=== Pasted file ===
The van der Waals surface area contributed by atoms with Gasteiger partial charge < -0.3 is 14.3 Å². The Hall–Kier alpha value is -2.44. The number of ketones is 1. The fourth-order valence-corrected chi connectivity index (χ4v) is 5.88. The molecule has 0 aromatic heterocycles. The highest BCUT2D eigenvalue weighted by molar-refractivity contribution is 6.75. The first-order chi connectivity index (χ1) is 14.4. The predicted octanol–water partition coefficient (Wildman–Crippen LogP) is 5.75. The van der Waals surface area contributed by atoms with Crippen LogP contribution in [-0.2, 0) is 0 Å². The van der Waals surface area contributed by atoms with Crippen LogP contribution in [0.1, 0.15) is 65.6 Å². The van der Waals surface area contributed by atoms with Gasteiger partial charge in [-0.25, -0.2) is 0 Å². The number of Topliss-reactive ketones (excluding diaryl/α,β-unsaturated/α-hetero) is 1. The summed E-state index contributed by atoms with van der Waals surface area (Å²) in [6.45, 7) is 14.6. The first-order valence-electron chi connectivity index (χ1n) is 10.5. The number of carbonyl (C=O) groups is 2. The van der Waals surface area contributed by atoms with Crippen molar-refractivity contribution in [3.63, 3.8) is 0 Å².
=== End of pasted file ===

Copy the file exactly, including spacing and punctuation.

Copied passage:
The van der Waals surface area contributed by atoms with Gasteiger partial charge < -0.3 is 14.3 Å². The Hall–Kier alpha value is -2.44. The number of ketones is 1. The fourth-order valence-corrected chi connectivity index (χ4v) is 5.88. The molecule has 0 aromatic heterocycles. The highest BCUT2D eigenvalue weighted by molar-refractivity contribution is 6.75. The first-order chi connectivity index (χ1) is 14.4. The predicted octanol–water partition coefficient (Wildman–Crippen LogP) is 5.75. The van der Waals surface area contributed by atoms with Crippen LogP contribution in [-0.2, 0) is 0 Å². The van der Waals surface area contributed by atoms with Crippen LogP contribution in [0.1, 0.15) is 65.6 Å². The van der Waals surface area contributed by atoms with Gasteiger partial charge in [-0.25, -0.2) is 0 Å². The number of Topliss-reactive ketones (excluding diaryl/α,β-unsaturated/α-hetero) is 1. The summed E-state index contributed by atoms with van der Waals surface area (Å²) in [6.45, 7) is 14.6. The first-order valence-electron chi connectivity index (χ1n) is 10.5. The number of carbonyl (C=O) groups is 2. The van der Waals surface area contributed by atoms with Crippen molar-refractivity contribution in [3.63, 3.8) is 0 Å².